Walking and Running
Visitors are encouraged to explore the many trails of the Preserve between the eastern boundary near the Union Terrace and the western boundary in Eagle Heights Woods—12 miles in all! Print a trail map. Please remain on marked paths to prevent trampling, erosion, and disturbing research. Please be courteous to other users. When walking or running in groups, avoid blocking the trail. You may encounter the occasional work vehicle on service drives used by staff and others conducting research in the Preserve.
Organizing a charity run or walk? Have a team looking for a regular route to run? The Howard Temin Path may be used for running and walking events–however all events must be permitted and adhere to our guidelines. Permits allow us to minimize conflicts between users and protect the teaching and research mission of the Preserve.
Biking is allowed on designated paths only–the Howard Temin Lakeshore Path from the Limnology Building on the east to Oxford Drive on the west in Shorewood Hills, and on the paved path that passes through the woods from the Temin Lakeshore Path to the intersection of Lake Mendota Drive and Eagle Heights Drive. Bicycling is not allowed on any interior trails including the main Picnic Point path or paved service roads. Bicycle racks are available at all parking lots, at the Lakeshore Residence Halls, and at several locations along the east end of the Temin Lakeshore Path.
Dogs enjoy nature too! Dogs are permitted in the Preserve as long as they are on a leash which is physically controlled by the individual responsible for the animal. Pick up and properly dispose of waste.
Bird and Wildlife Watching
There are many places to observe birds and other wildlife. University Bay is a popular place to view migrating water fowl in spring and fall. Read about Birds of the Preserve and download a Bird Checklist. For guided walks, check the Events Calendar.
Field trips/Guided Nature Walks
Free public walks are one of the most valuable contributions the Friends of the Lakeshore Nature Preserve make to the Preserve. They have been organized every spring and fall for over 10 years on various topics and are led by Friends volunteers. Many are professional naturalists and emeritus faculty and staff. The Friends also partner with other environmental organizations for field trips.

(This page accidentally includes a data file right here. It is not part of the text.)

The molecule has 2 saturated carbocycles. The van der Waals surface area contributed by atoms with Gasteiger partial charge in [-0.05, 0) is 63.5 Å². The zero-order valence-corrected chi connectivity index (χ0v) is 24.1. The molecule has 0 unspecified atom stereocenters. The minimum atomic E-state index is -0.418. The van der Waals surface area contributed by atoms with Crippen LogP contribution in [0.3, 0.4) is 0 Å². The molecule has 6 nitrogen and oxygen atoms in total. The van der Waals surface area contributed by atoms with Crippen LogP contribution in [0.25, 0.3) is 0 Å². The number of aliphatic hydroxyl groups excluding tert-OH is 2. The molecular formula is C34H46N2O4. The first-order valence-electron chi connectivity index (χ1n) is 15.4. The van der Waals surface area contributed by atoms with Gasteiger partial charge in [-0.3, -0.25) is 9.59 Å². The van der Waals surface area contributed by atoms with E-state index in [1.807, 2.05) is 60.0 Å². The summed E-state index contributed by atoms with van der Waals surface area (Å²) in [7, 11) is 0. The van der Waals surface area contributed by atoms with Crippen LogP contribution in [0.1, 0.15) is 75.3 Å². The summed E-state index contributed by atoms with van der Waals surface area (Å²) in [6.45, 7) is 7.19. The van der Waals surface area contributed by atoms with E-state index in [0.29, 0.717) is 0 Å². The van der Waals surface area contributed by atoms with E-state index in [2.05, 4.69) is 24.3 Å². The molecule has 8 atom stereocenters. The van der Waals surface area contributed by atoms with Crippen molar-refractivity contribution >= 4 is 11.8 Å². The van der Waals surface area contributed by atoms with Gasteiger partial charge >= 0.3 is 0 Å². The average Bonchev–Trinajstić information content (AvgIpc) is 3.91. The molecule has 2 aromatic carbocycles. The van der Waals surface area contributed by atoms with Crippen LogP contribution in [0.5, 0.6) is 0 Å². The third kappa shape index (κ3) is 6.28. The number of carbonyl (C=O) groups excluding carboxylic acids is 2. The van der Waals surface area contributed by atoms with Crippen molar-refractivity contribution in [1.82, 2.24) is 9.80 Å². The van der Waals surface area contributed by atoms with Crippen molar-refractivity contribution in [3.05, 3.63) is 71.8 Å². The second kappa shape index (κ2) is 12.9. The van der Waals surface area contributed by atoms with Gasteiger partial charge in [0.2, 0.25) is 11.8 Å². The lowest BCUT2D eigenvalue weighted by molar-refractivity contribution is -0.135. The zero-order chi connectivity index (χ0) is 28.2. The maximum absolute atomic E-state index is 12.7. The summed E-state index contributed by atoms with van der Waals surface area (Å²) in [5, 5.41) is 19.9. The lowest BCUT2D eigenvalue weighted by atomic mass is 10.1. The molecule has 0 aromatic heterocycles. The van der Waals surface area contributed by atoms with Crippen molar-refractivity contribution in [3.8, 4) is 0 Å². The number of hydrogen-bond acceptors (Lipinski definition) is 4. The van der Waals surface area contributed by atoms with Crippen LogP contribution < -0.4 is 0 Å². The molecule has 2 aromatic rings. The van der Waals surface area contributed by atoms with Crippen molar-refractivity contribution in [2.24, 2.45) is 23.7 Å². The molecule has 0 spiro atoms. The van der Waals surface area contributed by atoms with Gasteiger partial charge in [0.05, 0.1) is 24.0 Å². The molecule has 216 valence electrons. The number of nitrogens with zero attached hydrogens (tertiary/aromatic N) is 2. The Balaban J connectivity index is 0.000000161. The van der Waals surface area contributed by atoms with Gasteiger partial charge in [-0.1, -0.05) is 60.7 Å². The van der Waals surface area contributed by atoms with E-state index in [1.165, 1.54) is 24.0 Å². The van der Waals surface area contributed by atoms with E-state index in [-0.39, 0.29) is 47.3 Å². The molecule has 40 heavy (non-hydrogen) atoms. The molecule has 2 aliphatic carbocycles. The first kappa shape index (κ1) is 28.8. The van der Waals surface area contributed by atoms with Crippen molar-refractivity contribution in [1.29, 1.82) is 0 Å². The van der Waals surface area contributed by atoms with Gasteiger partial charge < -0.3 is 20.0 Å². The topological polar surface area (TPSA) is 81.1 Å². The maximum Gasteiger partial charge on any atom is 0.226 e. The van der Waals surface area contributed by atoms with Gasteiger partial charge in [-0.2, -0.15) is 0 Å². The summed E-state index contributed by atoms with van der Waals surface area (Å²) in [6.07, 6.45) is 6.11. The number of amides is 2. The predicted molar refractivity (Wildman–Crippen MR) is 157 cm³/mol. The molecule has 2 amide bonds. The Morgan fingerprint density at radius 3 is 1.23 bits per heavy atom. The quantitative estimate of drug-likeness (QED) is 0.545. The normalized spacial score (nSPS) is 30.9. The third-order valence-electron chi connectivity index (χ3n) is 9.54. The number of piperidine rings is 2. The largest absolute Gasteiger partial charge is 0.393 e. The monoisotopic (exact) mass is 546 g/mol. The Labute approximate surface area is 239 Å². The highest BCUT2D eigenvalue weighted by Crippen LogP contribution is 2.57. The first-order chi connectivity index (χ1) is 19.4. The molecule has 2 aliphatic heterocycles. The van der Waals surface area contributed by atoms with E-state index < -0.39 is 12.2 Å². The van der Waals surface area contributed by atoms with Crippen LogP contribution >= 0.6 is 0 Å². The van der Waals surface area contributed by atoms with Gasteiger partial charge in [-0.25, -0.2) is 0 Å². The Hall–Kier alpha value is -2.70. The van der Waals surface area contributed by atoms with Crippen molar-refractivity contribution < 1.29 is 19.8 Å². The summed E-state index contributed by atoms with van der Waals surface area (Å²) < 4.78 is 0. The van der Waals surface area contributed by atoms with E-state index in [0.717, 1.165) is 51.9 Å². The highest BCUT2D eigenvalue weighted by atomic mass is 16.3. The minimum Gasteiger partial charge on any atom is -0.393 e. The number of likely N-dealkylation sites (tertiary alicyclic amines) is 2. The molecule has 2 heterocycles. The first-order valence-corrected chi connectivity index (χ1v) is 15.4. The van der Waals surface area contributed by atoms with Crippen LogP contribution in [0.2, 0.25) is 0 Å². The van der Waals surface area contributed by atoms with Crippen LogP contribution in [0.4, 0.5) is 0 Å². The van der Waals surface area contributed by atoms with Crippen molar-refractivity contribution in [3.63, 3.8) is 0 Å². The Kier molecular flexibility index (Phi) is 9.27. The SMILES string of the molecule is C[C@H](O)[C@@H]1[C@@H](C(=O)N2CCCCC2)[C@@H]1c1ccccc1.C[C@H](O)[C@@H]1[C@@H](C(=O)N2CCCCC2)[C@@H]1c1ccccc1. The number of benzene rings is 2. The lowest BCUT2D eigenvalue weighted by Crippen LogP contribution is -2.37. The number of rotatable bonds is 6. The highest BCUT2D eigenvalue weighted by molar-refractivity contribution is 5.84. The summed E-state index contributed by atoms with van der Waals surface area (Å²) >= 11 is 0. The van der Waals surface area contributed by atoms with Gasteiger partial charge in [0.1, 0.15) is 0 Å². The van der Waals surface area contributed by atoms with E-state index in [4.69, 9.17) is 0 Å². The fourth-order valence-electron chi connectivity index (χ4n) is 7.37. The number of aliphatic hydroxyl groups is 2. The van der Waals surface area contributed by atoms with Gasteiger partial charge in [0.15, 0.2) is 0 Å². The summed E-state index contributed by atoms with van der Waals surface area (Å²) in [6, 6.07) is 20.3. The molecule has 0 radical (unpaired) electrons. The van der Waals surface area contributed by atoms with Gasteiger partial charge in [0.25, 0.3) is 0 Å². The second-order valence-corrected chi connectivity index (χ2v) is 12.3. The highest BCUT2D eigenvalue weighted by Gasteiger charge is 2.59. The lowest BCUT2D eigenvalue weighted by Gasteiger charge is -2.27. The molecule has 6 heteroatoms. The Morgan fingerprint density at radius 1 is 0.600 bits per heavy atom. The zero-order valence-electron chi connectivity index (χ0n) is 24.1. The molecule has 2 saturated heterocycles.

Reserve a Fire circle and have a picnic
Have a picnic on Picnic Point; it is after all how the place got its name! There are several lawn areas along the main Picnic Point path to lay out a blanket for a meal al fresco. Or reserve a fire circle to roast your own brats or s’mores.
Canoeing, Kayaking, and Stand Up Paddling
Visiting the Preserve by canoe has long been a popular adventure. The Narrows, midway on the peninsula, is a convenient landing and portage spot. Beaching is allowed on sandy areas on the north side of Picnic Point; tying of boats to trees is not allowed. Canoes, kayaks, and stand up paddle boards can be rented from Memorial Union’s Outdoor UW program. A City of Madison maintained boat launch is located at Lot 60.
Winter is a wonderful time to explore the Preserve by ski or snowshoe. The trails of the Preserve go quiet and still right after fresh snow fall. Outdoor UW rents snowshoes; for rental information contact email@example.com or 608-262-1630. Please note, trails are not groomed for skiing. Off-trail snowshoeing, hiking and skiing is not permitted.
Ice Safety Information
Is it safe to go out on the frozen lake? Visit the Wisconsin Department of Natural Resources website for ice safety tips.
Swimming is only allowed at the Memorial Union swim pier.